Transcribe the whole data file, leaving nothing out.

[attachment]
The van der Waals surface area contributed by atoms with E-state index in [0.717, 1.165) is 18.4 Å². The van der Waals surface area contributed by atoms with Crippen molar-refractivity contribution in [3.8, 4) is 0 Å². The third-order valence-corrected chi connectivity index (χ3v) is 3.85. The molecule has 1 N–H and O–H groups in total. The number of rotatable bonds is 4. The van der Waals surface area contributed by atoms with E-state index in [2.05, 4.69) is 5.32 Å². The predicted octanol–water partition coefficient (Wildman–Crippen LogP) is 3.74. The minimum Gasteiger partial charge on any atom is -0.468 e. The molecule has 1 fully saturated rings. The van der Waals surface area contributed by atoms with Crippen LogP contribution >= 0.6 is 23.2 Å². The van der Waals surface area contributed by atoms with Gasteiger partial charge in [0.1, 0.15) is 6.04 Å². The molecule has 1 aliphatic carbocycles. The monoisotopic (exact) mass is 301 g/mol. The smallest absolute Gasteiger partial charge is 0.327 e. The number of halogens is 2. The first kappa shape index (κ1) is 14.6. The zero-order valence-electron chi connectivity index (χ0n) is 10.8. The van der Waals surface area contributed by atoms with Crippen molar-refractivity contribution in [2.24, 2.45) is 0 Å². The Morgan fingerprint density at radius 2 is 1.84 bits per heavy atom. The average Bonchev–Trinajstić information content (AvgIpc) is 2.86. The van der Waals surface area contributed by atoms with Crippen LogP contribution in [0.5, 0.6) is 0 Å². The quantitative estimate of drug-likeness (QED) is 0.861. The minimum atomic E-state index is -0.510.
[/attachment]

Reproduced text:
The van der Waals surface area contributed by atoms with E-state index in [0.717, 1.165) is 18.4 Å². The van der Waals surface area contributed by atoms with Crippen molar-refractivity contribution in [3.8, 4) is 0 Å². The third-order valence-corrected chi connectivity index (χ3v) is 3.85. The molecule has 1 N–H and O–H groups in total. The number of rotatable bonds is 4. The van der Waals surface area contributed by atoms with E-state index in [2.05, 4.69) is 5.32 Å². The predicted octanol–water partition coefficient (Wildman–Crippen LogP) is 3.74. The minimum Gasteiger partial charge on any atom is -0.468 e. The molecule has 1 fully saturated rings. The van der Waals surface area contributed by atoms with Crippen LogP contribution >= 0.6 is 23.2 Å². The van der Waals surface area contributed by atoms with Gasteiger partial charge in [0.1, 0.15) is 6.04 Å². The molecule has 1 aliphatic carbocycles. The monoisotopic (exact) mass is 301 g/mol. The smallest absolute Gasteiger partial charge is 0.327 e. The number of halogens is 2. The first kappa shape index (κ1) is 14.6. The zero-order valence-electron chi connectivity index (χ0n) is 10.8. The van der Waals surface area contributed by atoms with Crippen molar-refractivity contribution in [2.24, 2.45) is 0 Å². The Morgan fingerprint density at radius 2 is 1.84 bits per heavy atom. The average Bonchev–Trinajstić information content (AvgIpc) is 2.86. The van der Waals surface area contributed by atoms with Crippen LogP contribution in [0.5, 0.6) is 0 Å². The quantitative estimate of drug-likeness (QED) is 0.861. The minimum atomic E-state index is -0.510.